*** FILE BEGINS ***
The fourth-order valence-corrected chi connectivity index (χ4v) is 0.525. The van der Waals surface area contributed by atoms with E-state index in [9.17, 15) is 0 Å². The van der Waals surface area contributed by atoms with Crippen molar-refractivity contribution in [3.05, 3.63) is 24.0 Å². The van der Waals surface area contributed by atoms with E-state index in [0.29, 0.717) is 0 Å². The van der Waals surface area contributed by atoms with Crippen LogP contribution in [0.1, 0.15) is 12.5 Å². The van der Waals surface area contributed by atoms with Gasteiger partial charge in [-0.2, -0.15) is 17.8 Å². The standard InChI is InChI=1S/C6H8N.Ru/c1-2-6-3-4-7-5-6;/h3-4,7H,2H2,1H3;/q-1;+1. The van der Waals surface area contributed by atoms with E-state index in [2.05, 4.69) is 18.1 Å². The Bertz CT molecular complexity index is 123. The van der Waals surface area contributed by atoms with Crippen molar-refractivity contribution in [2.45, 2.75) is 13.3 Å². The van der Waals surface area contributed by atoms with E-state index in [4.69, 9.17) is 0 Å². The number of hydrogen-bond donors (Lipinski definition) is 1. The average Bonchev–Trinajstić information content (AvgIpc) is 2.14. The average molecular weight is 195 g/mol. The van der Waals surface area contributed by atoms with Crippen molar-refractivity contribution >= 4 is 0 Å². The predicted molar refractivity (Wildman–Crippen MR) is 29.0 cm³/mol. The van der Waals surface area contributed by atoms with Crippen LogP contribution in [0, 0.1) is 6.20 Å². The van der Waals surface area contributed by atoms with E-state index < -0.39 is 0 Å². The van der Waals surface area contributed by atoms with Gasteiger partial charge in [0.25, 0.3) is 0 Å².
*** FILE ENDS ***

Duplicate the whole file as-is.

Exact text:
The fourth-order valence-corrected chi connectivity index (χ4v) is 0.525. The van der Waals surface area contributed by atoms with E-state index in [9.17, 15) is 0 Å². The van der Waals surface area contributed by atoms with Crippen molar-refractivity contribution in [3.05, 3.63) is 24.0 Å². The van der Waals surface area contributed by atoms with E-state index in [0.29, 0.717) is 0 Å². The van der Waals surface area contributed by atoms with Crippen LogP contribution in [0.1, 0.15) is 12.5 Å². The van der Waals surface area contributed by atoms with Gasteiger partial charge in [-0.2, -0.15) is 17.8 Å². The standard InChI is InChI=1S/C6H8N.Ru/c1-2-6-3-4-7-5-6;/h3-4,7H,2H2,1H3;/q-1;+1. The van der Waals surface area contributed by atoms with E-state index in [2.05, 4.69) is 18.1 Å². The Bertz CT molecular complexity index is 123. The van der Waals surface area contributed by atoms with Crippen molar-refractivity contribution in [2.45, 2.75) is 13.3 Å². The van der Waals surface area contributed by atoms with E-state index in [4.69, 9.17) is 0 Å². The number of hydrogen-bond donors (Lipinski definition) is 1. The average Bonchev–Trinajstić information content (AvgIpc) is 2.14. The average molecular weight is 195 g/mol. The van der Waals surface area contributed by atoms with Crippen molar-refractivity contribution >= 4 is 0 Å². The predicted molar refractivity (Wildman–Crippen MR) is 29.0 cm³/mol. The van der Waals surface area contributed by atoms with Crippen LogP contribution in [0, 0.1) is 6.20 Å². The van der Waals surface area contributed by atoms with E-state index < -0.39 is 0 Å². The van der Waals surface area contributed by atoms with Gasteiger partial charge in [0.25, 0.3) is 0 Å².